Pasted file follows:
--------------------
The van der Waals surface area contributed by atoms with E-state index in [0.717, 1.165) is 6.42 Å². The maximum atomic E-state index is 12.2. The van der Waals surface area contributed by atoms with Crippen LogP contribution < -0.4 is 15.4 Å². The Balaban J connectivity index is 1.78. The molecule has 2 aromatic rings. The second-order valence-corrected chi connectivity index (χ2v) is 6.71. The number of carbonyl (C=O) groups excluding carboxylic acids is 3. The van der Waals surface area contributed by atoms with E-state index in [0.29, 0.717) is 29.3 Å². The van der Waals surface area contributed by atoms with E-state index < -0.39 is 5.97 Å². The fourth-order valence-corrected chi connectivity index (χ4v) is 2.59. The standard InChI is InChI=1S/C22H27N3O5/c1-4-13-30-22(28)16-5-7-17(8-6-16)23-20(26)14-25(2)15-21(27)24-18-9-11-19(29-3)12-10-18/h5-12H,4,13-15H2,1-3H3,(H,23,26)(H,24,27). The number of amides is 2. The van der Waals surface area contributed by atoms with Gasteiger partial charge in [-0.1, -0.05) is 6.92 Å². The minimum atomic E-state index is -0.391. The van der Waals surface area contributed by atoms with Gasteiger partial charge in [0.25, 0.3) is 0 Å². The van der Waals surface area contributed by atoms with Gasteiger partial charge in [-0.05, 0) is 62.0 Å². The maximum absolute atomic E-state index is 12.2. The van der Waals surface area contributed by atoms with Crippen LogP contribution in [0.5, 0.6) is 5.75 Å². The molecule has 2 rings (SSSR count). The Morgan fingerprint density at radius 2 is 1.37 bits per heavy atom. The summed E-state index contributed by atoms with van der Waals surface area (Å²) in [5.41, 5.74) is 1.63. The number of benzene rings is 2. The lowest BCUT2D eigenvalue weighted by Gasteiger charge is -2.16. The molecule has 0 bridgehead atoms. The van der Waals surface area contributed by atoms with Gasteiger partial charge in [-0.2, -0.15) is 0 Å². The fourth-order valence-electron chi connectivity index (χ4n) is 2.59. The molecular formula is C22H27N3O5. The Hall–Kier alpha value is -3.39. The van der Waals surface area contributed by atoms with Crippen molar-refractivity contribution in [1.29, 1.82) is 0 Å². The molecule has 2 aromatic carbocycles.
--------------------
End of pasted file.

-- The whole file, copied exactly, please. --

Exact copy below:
The van der Waals surface area contributed by atoms with E-state index in [0.717, 1.165) is 6.42 Å². The maximum atomic E-state index is 12.2. The van der Waals surface area contributed by atoms with Crippen LogP contribution < -0.4 is 15.4 Å². The Balaban J connectivity index is 1.78. The molecule has 2 aromatic rings. The second-order valence-corrected chi connectivity index (χ2v) is 6.71. The number of carbonyl (C=O) groups excluding carboxylic acids is 3. The van der Waals surface area contributed by atoms with E-state index in [0.29, 0.717) is 29.3 Å². The van der Waals surface area contributed by atoms with E-state index < -0.39 is 5.97 Å². The fourth-order valence-corrected chi connectivity index (χ4v) is 2.59. The standard InChI is InChI=1S/C22H27N3O5/c1-4-13-30-22(28)16-5-7-17(8-6-16)23-20(26)14-25(2)15-21(27)24-18-9-11-19(29-3)12-10-18/h5-12H,4,13-15H2,1-3H3,(H,23,26)(H,24,27). The number of amides is 2. The van der Waals surface area contributed by atoms with Gasteiger partial charge in [-0.1, -0.05) is 6.92 Å². The minimum atomic E-state index is -0.391. The van der Waals surface area contributed by atoms with Gasteiger partial charge in [0.25, 0.3) is 0 Å². The van der Waals surface area contributed by atoms with Gasteiger partial charge in [-0.05, 0) is 62.0 Å². The maximum absolute atomic E-state index is 12.2. The van der Waals surface area contributed by atoms with Crippen LogP contribution in [0.5, 0.6) is 5.75 Å². The molecule has 2 rings (SSSR count). The Morgan fingerprint density at radius 2 is 1.37 bits per heavy atom. The summed E-state index contributed by atoms with van der Waals surface area (Å²) in [5.41, 5.74) is 1.63. The number of benzene rings is 2. The lowest BCUT2D eigenvalue weighted by Gasteiger charge is -2.16. The molecule has 0 bridgehead atoms. The van der Waals surface area contributed by atoms with Gasteiger partial charge in [-0.2, -0.15) is 0 Å². The fourth-order valence-electron chi connectivity index (χ4n) is 2.59. The molecular formula is C22H27N3O5. The Hall–Kier alpha value is -3.39. The van der Waals surface area contributed by atoms with Crippen molar-refractivity contribution in [1.29, 1.82) is 0 Å². The molecule has 2 aromatic carbocycles.